Solar panels – one at a time- begin to re-map MDI’s energy profile …


SOMESVILLE – Sept. 5, 2020 – Lily Crikelair, Ayano Ishimura and Matilda Allen, students at MDI High School, feel the impact of climate change on a daily basis. Fifty years from now, when they will be in their Sixties, what will the world be like?

When I was their age, I felt the all-consuming fear of the Vietnam War. I did not want to die young. Neither do they.

For them, climate change has the here-and-now urgency of an existential crisis.

They live in a place where lobstermen keep tabs on the fast rising temperatures in the Gulf of Maine and what that portends for their future livelihood. They could sense the disquieting concerns expressed by classmates about the intemperate patterns changing the ecology of MDI. They see residents installing air conditioning for the first time ever.

So they took matters into their own hands. As interns for “A Climate to Thrive,” the non-profit organization started in 2016 to make MDI energy independent by 2030, they took on the task to change Bar Harbor’s ordinance to allow free-standing solar.

Lily Crikelair was the project leader on drafting the proposed Bar Harbor ordinance

“Currently, the town of Bar Harbor does not allow free-standing solar as a principal use for any land within the town,” they wrote. “We would like the town to make addressing this problem a priority so that we can promote renewable energy and financial savings by developing regulations to allow for ground-mounted solar facilities with onsite battery systems.”

Ayano Ishimura: The solar ordinance project was one of my favorite projects I worked on during the internship. Not only did I learn almost everything you need to know about solar energy, I also learned a lot about local town government and how to prepare/write/present an ordinance proposal to put forth to a town council (especially as a youth member).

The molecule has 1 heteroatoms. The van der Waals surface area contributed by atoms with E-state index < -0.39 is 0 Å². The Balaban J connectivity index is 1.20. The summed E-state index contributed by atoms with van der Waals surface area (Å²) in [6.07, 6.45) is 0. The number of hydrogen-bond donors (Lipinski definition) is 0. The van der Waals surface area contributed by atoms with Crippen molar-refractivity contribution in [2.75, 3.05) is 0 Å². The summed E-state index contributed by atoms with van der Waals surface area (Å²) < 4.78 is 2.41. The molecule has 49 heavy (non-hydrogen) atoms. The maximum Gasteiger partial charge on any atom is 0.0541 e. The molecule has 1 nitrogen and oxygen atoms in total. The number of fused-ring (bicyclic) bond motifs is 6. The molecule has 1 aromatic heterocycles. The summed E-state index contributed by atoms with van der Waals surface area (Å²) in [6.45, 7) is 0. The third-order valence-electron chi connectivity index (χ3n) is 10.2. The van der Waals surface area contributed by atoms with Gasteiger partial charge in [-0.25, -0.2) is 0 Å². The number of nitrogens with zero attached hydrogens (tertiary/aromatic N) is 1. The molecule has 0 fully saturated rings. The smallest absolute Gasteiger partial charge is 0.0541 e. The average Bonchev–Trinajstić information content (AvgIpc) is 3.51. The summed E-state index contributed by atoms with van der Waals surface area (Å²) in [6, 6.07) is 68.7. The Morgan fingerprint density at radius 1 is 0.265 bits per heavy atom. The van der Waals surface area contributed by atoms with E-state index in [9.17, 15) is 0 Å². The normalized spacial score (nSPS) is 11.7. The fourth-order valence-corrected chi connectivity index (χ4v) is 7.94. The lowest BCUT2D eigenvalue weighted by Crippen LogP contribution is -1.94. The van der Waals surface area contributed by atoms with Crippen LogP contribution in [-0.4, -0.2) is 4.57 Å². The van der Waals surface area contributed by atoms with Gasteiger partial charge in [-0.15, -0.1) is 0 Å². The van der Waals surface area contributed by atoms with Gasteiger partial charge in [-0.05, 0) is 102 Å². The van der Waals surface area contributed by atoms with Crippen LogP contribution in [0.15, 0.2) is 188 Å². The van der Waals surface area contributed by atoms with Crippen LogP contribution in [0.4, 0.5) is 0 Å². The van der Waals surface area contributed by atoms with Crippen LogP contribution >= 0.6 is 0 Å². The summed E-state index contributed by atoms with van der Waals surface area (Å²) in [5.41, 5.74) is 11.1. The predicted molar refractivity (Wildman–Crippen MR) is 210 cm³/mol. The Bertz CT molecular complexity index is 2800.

They took it to the Bar Harbor Town Council and on Aug. 4, in an unanimous vote, the council approved drafting an ordinance to put it to a town-wide vote in June 2021.

MDI High School has been stirring activism ever since A Climate to Thrive formed in 2016. What better segment of the local citizenry to articulate the mission than the most impacted generation?

Step by step, solar panel by panel, ACTT chipped away at the obstacles and skepticism. The year 2019 was a big leap forward when MDI Regional High School became the first in the state to become 100 percent reliant on self generation. Also, the Town of Tremont embraced a two-step strategy – build an array of solar panels to make town offices self-sustaining followed by more solar panels on the landfill. Southwest Harbor is following with 850 kilowatts of electricity to be generated by panels at its transfer station.

By the end of next year, the island of Mount Desert will have almost 22 percent of its electricity generated by solar panels.

That is a staggering amount of renewable energy for any municipality – not to mention four of them on the same island of 10,000 year-round folks.